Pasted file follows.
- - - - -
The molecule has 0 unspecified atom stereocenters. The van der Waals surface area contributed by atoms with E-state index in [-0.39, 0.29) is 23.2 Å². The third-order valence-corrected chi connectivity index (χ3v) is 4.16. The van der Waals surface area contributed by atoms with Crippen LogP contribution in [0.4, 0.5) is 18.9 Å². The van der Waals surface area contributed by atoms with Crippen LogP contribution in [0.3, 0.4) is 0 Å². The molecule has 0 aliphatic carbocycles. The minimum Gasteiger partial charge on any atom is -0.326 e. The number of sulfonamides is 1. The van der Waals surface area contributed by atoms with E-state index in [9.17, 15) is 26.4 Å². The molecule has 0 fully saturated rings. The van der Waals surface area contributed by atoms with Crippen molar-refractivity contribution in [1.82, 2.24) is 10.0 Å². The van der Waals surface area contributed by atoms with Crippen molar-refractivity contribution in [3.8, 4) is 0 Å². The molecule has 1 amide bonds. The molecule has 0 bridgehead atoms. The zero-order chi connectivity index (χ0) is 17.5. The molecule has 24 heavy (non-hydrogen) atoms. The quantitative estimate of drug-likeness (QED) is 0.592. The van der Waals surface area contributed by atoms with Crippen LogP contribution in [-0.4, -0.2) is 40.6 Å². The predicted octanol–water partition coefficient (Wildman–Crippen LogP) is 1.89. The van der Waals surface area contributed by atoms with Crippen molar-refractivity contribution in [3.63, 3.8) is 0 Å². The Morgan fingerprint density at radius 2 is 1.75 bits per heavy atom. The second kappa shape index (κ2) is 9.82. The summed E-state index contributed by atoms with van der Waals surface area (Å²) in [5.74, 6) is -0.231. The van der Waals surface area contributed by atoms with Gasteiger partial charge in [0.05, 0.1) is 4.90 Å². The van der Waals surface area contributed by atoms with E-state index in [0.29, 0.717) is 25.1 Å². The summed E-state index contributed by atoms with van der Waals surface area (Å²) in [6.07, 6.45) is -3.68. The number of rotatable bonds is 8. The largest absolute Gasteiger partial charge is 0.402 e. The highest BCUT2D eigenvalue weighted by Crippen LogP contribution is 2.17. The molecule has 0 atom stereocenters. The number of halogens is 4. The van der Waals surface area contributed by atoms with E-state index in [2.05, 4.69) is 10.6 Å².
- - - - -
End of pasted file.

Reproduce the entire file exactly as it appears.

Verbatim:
The molecule has 0 unspecified atom stereocenters. The van der Waals surface area contributed by atoms with E-state index in [-0.39, 0.29) is 23.2 Å². The third-order valence-corrected chi connectivity index (χ3v) is 4.16. The van der Waals surface area contributed by atoms with Crippen LogP contribution in [0.4, 0.5) is 18.9 Å². The van der Waals surface area contributed by atoms with Crippen LogP contribution in [0.3, 0.4) is 0 Å². The molecule has 0 aliphatic carbocycles. The minimum Gasteiger partial charge on any atom is -0.326 e. The number of sulfonamides is 1. The van der Waals surface area contributed by atoms with E-state index in [9.17, 15) is 26.4 Å². The molecule has 0 fully saturated rings. The van der Waals surface area contributed by atoms with Crippen molar-refractivity contribution in [1.82, 2.24) is 10.0 Å². The van der Waals surface area contributed by atoms with Crippen molar-refractivity contribution in [3.8, 4) is 0 Å². The molecule has 1 amide bonds. The molecule has 0 bridgehead atoms. The zero-order chi connectivity index (χ0) is 17.5. The molecule has 24 heavy (non-hydrogen) atoms. The quantitative estimate of drug-likeness (QED) is 0.592. The van der Waals surface area contributed by atoms with Crippen LogP contribution in [-0.4, -0.2) is 40.6 Å². The predicted octanol–water partition coefficient (Wildman–Crippen LogP) is 1.89. The van der Waals surface area contributed by atoms with Crippen molar-refractivity contribution in [3.63, 3.8) is 0 Å². The Morgan fingerprint density at radius 2 is 1.75 bits per heavy atom. The second kappa shape index (κ2) is 9.82. The summed E-state index contributed by atoms with van der Waals surface area (Å²) in [5.74, 6) is -0.231. The van der Waals surface area contributed by atoms with Gasteiger partial charge in [0.05, 0.1) is 4.90 Å². The van der Waals surface area contributed by atoms with E-state index in [0.29, 0.717) is 25.1 Å². The summed E-state index contributed by atoms with van der Waals surface area (Å²) in [6.07, 6.45) is -3.68. The number of rotatable bonds is 8. The largest absolute Gasteiger partial charge is 0.402 e. The highest BCUT2D eigenvalue weighted by Crippen LogP contribution is 2.17. The molecule has 0 atom stereocenters. The number of halogens is 4. The van der Waals surface area contributed by atoms with E-state index in [2.05, 4.69) is 10.6 Å².